Pork producers who pride themselves on using every part of the pig except the oink, have seen the use of lard in cookies, chips and other foods decrease. In search of alternative outlets should the lard become nonmarketable, a team of Penn State researchers has found that lard and choice white grease can replace Nos. 4 and 6 fuel oil in process steam boilers with little or no retrofitting.
"Today, the lard produced when processing a pig is used in restaurants, bakeries and cosmetics while the choice white grease is used in animal feedstuffs and as chemical feedstock," says Bruce G. Miller, associate director of the Energy Institute at Penn State. "The market for both edible lard and non-edible choice white grease is changing and Hatfield Quality Meats investigated new options for their products."
A butchered hog is 60 percent meat and 40 percent other products. Of that 40 percent, 20 percent becomes products like processed lard and the other 80 percent becomes animal feed, including choice white grease. In 1998, Hatfield was processing about 7,000 pigs per day averaging 250 pounds per pig. If the markets for lard or choice white grease should substantially decrease, then they could incur heavy costs for waste disposal if alternative uses are not found.
"Currently, all the choice white grease and lard products are being sold at a price higher than the per gallon cost of fuel oil," says Mark W. Badger, director of the analytical research group of The Energy Institute. "It would not be profitable to burn lard now, but Hatfield is looking toward the future."
The researchers, working closely with Hatfield and in John Larsen, Lehigh University, and supported by the Ben Franklin Partnership of the Commonwealth of Pennsylvania, compared the combustion properties of semi-finished and finished lard to No. 6 fuel oil. Hatfield currently has three boilers operating on Nos. 4 and 6 fuel oil in their main processing plant. The research was reported today (Aug. 21) at the American Chemical Society meeting in Washington, D.C.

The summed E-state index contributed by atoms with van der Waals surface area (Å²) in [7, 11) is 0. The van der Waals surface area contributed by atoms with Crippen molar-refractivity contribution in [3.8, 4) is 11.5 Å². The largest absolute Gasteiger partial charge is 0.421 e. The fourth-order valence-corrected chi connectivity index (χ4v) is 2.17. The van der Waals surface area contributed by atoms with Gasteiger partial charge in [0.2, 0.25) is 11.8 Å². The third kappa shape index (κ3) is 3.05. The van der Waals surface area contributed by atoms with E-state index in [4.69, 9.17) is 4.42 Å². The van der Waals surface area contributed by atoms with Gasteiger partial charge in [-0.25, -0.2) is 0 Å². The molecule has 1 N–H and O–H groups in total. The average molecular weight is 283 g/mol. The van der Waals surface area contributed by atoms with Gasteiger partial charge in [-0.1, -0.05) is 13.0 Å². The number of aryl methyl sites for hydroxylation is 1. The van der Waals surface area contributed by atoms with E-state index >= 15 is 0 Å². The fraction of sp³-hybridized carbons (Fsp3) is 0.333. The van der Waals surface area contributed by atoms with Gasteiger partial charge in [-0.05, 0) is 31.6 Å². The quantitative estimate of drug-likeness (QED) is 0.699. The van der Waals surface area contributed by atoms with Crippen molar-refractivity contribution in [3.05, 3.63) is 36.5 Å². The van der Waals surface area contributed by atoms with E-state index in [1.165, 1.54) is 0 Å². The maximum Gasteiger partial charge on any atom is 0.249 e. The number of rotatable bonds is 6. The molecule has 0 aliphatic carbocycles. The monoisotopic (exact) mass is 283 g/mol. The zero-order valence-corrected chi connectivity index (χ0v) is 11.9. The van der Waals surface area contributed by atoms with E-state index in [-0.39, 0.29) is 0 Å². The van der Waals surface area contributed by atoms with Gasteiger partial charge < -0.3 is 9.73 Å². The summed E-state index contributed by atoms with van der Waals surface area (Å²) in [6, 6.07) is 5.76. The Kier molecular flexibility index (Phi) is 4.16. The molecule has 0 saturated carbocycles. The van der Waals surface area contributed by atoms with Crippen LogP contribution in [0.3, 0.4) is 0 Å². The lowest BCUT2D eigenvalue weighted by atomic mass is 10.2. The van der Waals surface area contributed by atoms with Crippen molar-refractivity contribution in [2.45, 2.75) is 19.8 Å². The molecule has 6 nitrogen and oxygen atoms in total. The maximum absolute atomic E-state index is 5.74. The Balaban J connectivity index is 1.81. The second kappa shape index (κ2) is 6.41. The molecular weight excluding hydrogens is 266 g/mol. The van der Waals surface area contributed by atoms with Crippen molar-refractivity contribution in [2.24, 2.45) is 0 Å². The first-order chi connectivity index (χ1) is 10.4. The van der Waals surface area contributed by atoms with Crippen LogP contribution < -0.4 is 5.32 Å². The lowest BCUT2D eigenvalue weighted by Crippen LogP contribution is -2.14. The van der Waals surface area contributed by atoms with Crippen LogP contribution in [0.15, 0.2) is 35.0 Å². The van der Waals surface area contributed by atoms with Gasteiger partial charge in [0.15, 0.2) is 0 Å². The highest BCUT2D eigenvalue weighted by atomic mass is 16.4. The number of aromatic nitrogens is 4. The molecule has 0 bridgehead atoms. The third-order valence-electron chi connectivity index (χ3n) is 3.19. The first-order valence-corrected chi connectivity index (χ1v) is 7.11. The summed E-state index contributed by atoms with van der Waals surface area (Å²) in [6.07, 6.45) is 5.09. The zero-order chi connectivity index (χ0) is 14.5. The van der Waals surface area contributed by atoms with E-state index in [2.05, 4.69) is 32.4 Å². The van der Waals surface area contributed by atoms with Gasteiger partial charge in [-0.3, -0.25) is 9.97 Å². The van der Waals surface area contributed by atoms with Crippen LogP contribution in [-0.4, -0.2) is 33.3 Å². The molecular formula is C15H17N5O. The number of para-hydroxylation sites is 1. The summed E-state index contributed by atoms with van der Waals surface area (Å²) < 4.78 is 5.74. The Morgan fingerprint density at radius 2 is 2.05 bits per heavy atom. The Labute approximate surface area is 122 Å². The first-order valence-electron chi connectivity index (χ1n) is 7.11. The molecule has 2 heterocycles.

Pig fat contains essentially no sulfur or sulfur compounds and so produces no sulfur dioxide when burned. The study showed that both pork products produced about one-third the nitrogen oxides produced by No. 6 fuel oil. Because the lards are processed, they produce almost no ash as well. While pig-derived fuels produce slightly less energy per gallon than No.6 fuel oil, they are cleaner. The tests were run on a boiler adjusted for No. 6 fuel oil producing slightly more carbon monoxide from the pig-derived fuels, but this could be eliminated with proper adjustments. The same fuel handling system was used with all fuels.
"Although lard and choice white grease are semi-solid at room temperature, this posses no problem because typically, No.6 fuel oil is heated before burning," says Miller. "We preheated the lards to 120 degrees Fahrenheit and the they became nicely liquid."
In the processing plant, the edible and inedible fats are processed separately. The inedible fat is rendered and becomes choice white grease. The edible fat goes from the cutting room floor to the melt tank, is heated, centrifuged to break it down and liquified in a heat exchanger to remove the solids. This produces semi-finished lard, which is as good a fuel as finished lard. The extra expense of finishing the lard by putting it through a separator that removes small insoluble solids and some of the water would be unnecessary should it be used as a boiler fuel.
"Production at the Hatfield plant produces almost nothing as waste," says Miller. "If the current demographics of lard consumers changes, these products make very good fuel.
The above post is reprinted from materials provided by Penn State. Note: Materials may be edited for content and length.
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